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My Abiding Loves

a personal music history

LOVE: Exuma, The Obeah Man (1969, Mercury Records)

I’ve started this series of written reflections on my favourite albums, well-known and otherwise. This isn’t about music history, but maybe it’s my personal music history. The albums won’t often be new releases, though they might be sometimes. Mainly I’m writing out of a deep, abiding love for albums I keep returning to over months, decades, years. These are mainly studio albums, because that’s the musical format I like to listen to and think about the most. xo

First up: Exuma’s self-titled debut album Exuma, The Obeah Man (1969, Mercury Records).

I can’t remember when I first heard this album, but I want to say it was around 2010 or so, or maybe while working at CKUT 90.3FM a couple of years later. I think I came across it on a music blog (remember those?).

Exuma was the musical persona of Bahamian multi-disciplinary artist Tony MacKay. He blended western folk music with Afro-Carribean traditions like Junkanoo and reggae. Of particular note, his imagery and the Exuma persona was influenced by the West-African and Bahamian spiritual tradition of Obeah. Before recording his debut, he spent time in the 1960’s Greenwich village folk scene, playing music in cafes and connecting with the people there.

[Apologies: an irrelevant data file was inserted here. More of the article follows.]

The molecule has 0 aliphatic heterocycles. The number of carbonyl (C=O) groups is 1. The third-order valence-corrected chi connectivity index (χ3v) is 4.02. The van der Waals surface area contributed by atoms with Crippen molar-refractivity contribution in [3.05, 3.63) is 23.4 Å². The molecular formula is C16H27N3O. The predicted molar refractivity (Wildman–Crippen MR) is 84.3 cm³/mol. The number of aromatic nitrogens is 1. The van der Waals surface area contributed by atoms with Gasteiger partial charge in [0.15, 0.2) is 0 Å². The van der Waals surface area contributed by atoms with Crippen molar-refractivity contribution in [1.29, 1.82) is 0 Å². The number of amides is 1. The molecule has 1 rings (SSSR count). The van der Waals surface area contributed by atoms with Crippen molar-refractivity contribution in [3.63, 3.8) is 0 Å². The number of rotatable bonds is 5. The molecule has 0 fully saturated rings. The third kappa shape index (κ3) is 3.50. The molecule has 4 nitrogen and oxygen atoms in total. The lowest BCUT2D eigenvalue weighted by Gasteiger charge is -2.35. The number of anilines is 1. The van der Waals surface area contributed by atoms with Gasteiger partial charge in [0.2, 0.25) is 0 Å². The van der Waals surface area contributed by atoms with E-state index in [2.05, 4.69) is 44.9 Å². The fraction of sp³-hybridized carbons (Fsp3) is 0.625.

Exuma, The Obeah Man is a confident, contained, singular and psychedelic sonic world that feels like a joyously unrestrained artist statement. The title track ‘Exuma (The Obeah Man)’ is unforgettable in its declaration of the Exuma persona, with its opening wolf howl and its insanely catchy rhythm and refrain. If you only listen to one Exuma song, let it be this one. However: this album should be listened to in proper sequence, and as a whole, in order to get the full Exuma experience as it was intended to be felt.

Stuff I love about this album: the hisses of “yessssssss”, the jangly percussion, bells, group vocals, penny whistles and field recordings (including an airplane passing overhead!). There’s even an auditory depiction of a seance (which I played on drive time radio once before losing my nerve halfway through and cross fading into another track).

I think this album continues to resonate with me because its sounds are so tactile and it’s lyrical imagery is so world-building. Every time I listen to it, I hear something new. It has the spirit of a dance party blended alchemically with the visions of an artist who’s uncompromisingly put his soul on record. Endlessly captivating.

I hope that you enjoyed reading this and that you enjoy Exuma’s Exuma, The Obeah Man! I’ll link to a few spots you can hear the album below.




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